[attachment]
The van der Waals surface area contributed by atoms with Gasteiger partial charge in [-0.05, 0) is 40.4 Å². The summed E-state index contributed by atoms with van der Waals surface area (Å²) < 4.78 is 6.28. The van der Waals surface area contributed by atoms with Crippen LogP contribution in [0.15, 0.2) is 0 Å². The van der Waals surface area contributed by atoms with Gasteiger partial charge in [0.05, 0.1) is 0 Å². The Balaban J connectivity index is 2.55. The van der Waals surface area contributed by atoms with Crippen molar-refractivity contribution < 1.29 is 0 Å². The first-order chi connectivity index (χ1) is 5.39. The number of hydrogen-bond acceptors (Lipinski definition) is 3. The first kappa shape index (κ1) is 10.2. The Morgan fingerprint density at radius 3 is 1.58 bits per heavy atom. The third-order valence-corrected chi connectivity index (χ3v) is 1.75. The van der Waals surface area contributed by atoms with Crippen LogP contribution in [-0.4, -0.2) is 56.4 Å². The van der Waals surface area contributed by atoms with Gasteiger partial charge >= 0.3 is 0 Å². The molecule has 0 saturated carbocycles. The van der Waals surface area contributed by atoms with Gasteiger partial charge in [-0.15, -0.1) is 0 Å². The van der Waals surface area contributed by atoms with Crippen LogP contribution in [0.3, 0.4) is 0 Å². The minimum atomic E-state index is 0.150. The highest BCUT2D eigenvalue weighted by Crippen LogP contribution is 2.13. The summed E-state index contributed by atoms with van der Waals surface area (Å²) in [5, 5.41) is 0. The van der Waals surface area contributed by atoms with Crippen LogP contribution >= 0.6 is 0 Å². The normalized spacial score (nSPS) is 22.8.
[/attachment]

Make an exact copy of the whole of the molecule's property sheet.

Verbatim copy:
The van der Waals surface area contributed by atoms with Gasteiger partial charge in [-0.05, 0) is 40.4 Å². The summed E-state index contributed by atoms with van der Waals surface area (Å²) < 4.78 is 6.28. The van der Waals surface area contributed by atoms with Crippen LogP contribution in [0.15, 0.2) is 0 Å². The van der Waals surface area contributed by atoms with Gasteiger partial charge in [0.05, 0.1) is 0 Å². The Balaban J connectivity index is 2.55. The van der Waals surface area contributed by atoms with Crippen molar-refractivity contribution < 1.29 is 0 Å². The first-order chi connectivity index (χ1) is 5.39. The number of hydrogen-bond acceptors (Lipinski definition) is 3. The first kappa shape index (κ1) is 10.2. The Morgan fingerprint density at radius 3 is 1.58 bits per heavy atom. The third-order valence-corrected chi connectivity index (χ3v) is 1.75. The van der Waals surface area contributed by atoms with Crippen LogP contribution in [-0.4, -0.2) is 56.4 Å². The van der Waals surface area contributed by atoms with Gasteiger partial charge >= 0.3 is 0 Å². The molecule has 0 saturated carbocycles. The van der Waals surface area contributed by atoms with Gasteiger partial charge in [-0.15, -0.1) is 0 Å². The van der Waals surface area contributed by atoms with Crippen LogP contribution in [0.3, 0.4) is 0 Å². The minimum atomic E-state index is 0.150. The highest BCUT2D eigenvalue weighted by Crippen LogP contribution is 2.13. The summed E-state index contributed by atoms with van der Waals surface area (Å²) in [5, 5.41) is 0. The van der Waals surface area contributed by atoms with Crippen LogP contribution >= 0.6 is 0 Å². The normalized spacial score (nSPS) is 22.8.